From the very beginning the Ring has been open to public transportation, with a horse-drawn tram serving the section between Stubenring and Schottentor as early as 1868. Today the 1, 2, D and 71 tram lines travel along the Ring. Sightseeing tours aboard the Vienna Ring Tram take in a full circle of the Ringstrasse. During the 25 minute journey headphones and screens provide key information about all the main sights in a choice of seven languages.
Up to four lanes wide in places, the Ringstrasse is also open to road traffic, with vehicles restricted to clockwise travel along its entire length. The Ring cycle path is used by around 3,000 cyclists each day. Parts of the Ringstrasse were opened to bicycles as far back as 1887. The underpasses built to keep pace with ever increasing volumes of traffic in the 1960s, such as the Babenbergerpassage and the Albertinapassage, have been given a new lease on life as chic night clubs, and pedestrians are now able to cross the Ring using zebra crossings.
Despite being one of the capital’s busiest roads, the Ringstrasse still manages to be a refuge of peace and quiet. The boulevard was carefully landscaped when it was constructed, with the space between the road and the buildings on either side of the thoroughfare lined with up to three rows of trees. Rows of sycamores and trees of heaven (Ailanthus altissima) were planted, flanking a promenade and riding path. The trees of heaven proved susceptible to the local climate and had to be replanted a number of times. Today around 2,400 trees line the route, providing welcome shade in the summer. Maple, linden, celtis, sycamore and horse chestnut are among the most common species.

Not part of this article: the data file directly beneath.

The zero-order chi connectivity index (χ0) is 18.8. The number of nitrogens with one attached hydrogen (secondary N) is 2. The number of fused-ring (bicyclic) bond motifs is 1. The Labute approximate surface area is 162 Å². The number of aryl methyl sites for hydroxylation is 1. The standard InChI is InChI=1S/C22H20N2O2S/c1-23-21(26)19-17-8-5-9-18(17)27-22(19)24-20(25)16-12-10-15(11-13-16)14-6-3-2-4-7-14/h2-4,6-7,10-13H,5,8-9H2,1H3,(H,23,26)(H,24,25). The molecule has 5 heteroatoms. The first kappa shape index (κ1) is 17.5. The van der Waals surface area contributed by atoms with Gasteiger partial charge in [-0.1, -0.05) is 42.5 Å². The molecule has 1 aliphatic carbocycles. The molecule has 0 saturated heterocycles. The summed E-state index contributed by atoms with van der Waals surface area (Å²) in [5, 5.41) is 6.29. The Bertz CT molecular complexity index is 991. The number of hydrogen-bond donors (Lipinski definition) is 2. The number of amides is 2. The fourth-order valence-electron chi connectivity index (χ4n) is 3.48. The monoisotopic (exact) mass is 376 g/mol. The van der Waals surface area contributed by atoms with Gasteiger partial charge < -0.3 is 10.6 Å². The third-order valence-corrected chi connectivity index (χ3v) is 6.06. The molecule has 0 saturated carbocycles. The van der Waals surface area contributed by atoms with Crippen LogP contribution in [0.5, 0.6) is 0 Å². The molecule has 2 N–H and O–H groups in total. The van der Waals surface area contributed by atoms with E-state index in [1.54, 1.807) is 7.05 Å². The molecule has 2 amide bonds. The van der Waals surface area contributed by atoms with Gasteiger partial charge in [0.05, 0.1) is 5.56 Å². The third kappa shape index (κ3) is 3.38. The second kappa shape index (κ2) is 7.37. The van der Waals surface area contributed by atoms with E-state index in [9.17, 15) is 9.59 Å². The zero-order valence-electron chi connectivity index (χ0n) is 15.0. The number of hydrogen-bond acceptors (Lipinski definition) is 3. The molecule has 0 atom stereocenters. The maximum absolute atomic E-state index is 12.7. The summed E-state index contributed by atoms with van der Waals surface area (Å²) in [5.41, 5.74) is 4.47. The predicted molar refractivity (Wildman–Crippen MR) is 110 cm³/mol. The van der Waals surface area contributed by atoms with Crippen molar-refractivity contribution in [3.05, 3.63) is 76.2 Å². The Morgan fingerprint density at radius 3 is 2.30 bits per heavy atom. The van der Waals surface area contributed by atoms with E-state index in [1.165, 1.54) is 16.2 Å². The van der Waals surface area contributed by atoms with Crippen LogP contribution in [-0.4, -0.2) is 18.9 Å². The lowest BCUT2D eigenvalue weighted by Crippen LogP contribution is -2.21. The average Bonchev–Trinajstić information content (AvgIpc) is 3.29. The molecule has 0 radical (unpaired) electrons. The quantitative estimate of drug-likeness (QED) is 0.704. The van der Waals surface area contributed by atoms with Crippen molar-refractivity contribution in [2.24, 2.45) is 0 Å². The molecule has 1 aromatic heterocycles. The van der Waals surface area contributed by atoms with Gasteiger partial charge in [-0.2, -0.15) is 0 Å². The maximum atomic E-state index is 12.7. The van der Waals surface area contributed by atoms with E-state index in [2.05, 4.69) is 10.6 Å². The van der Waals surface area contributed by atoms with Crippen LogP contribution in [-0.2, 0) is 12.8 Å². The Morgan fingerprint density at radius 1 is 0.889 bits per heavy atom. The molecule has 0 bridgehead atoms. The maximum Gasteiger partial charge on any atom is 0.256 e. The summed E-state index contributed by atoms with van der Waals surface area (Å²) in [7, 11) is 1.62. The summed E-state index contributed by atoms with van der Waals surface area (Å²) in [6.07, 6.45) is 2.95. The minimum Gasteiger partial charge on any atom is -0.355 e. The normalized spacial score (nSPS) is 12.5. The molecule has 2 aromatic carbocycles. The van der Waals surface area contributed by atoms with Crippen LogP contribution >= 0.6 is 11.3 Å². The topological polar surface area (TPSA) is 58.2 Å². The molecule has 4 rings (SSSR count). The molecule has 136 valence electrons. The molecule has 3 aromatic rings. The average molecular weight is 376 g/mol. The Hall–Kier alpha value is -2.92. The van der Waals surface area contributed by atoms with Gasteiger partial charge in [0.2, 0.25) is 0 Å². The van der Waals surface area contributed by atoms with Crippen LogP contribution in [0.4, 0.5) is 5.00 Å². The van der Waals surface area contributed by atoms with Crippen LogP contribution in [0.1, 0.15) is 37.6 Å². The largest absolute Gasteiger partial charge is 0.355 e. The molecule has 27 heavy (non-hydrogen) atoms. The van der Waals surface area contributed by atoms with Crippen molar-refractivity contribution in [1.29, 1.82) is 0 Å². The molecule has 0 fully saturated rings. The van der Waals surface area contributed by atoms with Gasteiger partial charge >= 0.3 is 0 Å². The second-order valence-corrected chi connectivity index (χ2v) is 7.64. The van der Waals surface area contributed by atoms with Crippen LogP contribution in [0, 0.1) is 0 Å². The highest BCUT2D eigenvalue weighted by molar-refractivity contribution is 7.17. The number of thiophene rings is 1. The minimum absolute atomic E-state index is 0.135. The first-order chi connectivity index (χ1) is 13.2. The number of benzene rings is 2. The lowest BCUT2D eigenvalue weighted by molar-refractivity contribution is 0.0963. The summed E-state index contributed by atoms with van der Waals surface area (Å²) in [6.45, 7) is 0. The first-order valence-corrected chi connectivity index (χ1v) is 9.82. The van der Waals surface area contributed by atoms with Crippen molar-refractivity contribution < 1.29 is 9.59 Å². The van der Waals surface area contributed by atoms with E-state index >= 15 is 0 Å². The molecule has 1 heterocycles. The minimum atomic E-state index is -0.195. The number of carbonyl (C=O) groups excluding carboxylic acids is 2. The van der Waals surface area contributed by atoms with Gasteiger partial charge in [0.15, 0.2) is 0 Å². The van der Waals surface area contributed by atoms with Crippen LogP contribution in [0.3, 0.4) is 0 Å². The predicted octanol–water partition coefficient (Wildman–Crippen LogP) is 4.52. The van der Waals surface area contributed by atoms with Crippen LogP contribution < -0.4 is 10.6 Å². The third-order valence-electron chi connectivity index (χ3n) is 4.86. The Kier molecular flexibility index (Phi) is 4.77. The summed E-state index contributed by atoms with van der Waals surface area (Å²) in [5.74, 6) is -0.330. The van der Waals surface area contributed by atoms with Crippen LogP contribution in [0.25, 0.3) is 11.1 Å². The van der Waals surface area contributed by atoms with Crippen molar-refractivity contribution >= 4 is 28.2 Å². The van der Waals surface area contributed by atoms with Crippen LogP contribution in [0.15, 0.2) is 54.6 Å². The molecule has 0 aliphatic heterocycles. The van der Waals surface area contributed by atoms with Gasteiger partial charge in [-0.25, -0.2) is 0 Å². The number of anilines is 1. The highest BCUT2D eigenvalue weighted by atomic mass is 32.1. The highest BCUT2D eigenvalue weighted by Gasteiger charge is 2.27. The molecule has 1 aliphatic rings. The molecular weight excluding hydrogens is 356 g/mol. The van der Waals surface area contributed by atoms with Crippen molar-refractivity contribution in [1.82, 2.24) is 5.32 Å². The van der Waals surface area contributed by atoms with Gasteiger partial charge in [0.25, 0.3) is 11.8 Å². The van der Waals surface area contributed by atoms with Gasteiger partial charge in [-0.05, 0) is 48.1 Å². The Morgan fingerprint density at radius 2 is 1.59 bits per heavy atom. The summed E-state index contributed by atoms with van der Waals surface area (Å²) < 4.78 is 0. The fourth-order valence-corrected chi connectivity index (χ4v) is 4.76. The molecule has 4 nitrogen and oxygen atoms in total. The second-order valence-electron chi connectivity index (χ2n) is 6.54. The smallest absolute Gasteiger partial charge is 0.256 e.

The carefully manicured historic parks along the length of the Ringstrasse also provide islands of tranquility. The Volksgarten, where hundreds of varieties of roses blossom each summer, is home to the Temple of Theseus. An exact replica of the Theseion in Athens, this monument is used by the Kunsthistorisches Museum to display contemporary art. A memorial to Empress Elisabeth can also be found in the park. Laid out in accordance with the traditions of English landscaping, the Rathauspark has an impressive selection of trees, including a number of rare species. The nearby Burggarten – home to the much-visited Mozart memorial – contains the Palm House. Divided into two, this giant greenhouse now houses a café restaurant as well as the capital’s Butterfly House. Stadtpark is Vienna’s oldest public park, opened in 1862. Its beautiful winding paths are lined with shrubs, lawns and ponds. The park is also full of statues, including Vienna’s most-photographed monument, a gilt likeness of the King of Waltz, Johann Strauss the Younger.